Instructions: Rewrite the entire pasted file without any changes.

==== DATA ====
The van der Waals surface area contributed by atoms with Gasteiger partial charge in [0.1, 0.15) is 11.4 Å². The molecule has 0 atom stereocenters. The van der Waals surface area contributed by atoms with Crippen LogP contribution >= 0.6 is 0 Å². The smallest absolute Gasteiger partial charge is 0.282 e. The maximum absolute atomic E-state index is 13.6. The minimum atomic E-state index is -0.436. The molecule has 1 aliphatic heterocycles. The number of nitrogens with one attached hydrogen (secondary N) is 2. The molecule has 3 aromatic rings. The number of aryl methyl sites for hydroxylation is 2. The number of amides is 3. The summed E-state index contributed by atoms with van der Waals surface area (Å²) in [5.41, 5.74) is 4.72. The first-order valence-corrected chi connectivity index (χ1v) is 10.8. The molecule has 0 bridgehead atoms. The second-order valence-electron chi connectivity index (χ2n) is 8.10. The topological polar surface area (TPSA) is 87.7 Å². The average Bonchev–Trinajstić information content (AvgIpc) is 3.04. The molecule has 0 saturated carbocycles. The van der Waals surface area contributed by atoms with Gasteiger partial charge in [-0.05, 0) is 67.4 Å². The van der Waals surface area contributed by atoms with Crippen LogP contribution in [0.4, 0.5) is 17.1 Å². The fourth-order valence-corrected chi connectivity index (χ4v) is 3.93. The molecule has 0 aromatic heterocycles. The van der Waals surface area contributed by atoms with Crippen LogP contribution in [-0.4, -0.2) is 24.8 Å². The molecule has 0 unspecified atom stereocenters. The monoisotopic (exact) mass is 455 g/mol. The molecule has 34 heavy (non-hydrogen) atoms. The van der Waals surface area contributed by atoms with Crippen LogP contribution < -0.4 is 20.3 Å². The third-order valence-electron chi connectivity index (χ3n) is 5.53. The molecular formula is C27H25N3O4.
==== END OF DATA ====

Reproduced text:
The van der Waals surface area contributed by atoms with Gasteiger partial charge in [0.1, 0.15) is 11.4 Å². The molecule has 0 atom stereocenters. The van der Waals surface area contributed by atoms with Crippen LogP contribution >= 0.6 is 0 Å². The smallest absolute Gasteiger partial charge is 0.282 e. The maximum absolute atomic E-state index is 13.6. The minimum atomic E-state index is -0.436. The molecule has 1 aliphatic heterocycles. The number of nitrogens with one attached hydrogen (secondary N) is 2. The molecule has 3 aromatic rings. The number of aryl methyl sites for hydroxylation is 2. The number of amides is 3. The summed E-state index contributed by atoms with van der Waals surface area (Å²) in [5.41, 5.74) is 4.72. The first-order valence-corrected chi connectivity index (χ1v) is 10.8. The molecule has 0 bridgehead atoms. The second-order valence-electron chi connectivity index (χ2n) is 8.10. The topological polar surface area (TPSA) is 87.7 Å². The average Bonchev–Trinajstić information content (AvgIpc) is 3.04. The molecule has 0 saturated carbocycles. The van der Waals surface area contributed by atoms with Gasteiger partial charge in [-0.05, 0) is 67.4 Å². The van der Waals surface area contributed by atoms with Crippen LogP contribution in [0.4, 0.5) is 17.1 Å². The fourth-order valence-corrected chi connectivity index (χ4v) is 3.93. The molecule has 0 aromatic heterocycles. The van der Waals surface area contributed by atoms with Crippen LogP contribution in [-0.4, -0.2) is 24.8 Å². The molecule has 0 unspecified atom stereocenters. The monoisotopic (exact) mass is 455 g/mol. The molecule has 34 heavy (non-hydrogen) atoms. The van der Waals surface area contributed by atoms with Crippen LogP contribution < -0.4 is 20.3 Å². The third-order valence-electron chi connectivity index (χ3n) is 5.53. The molecular formula is C27H25N3O4.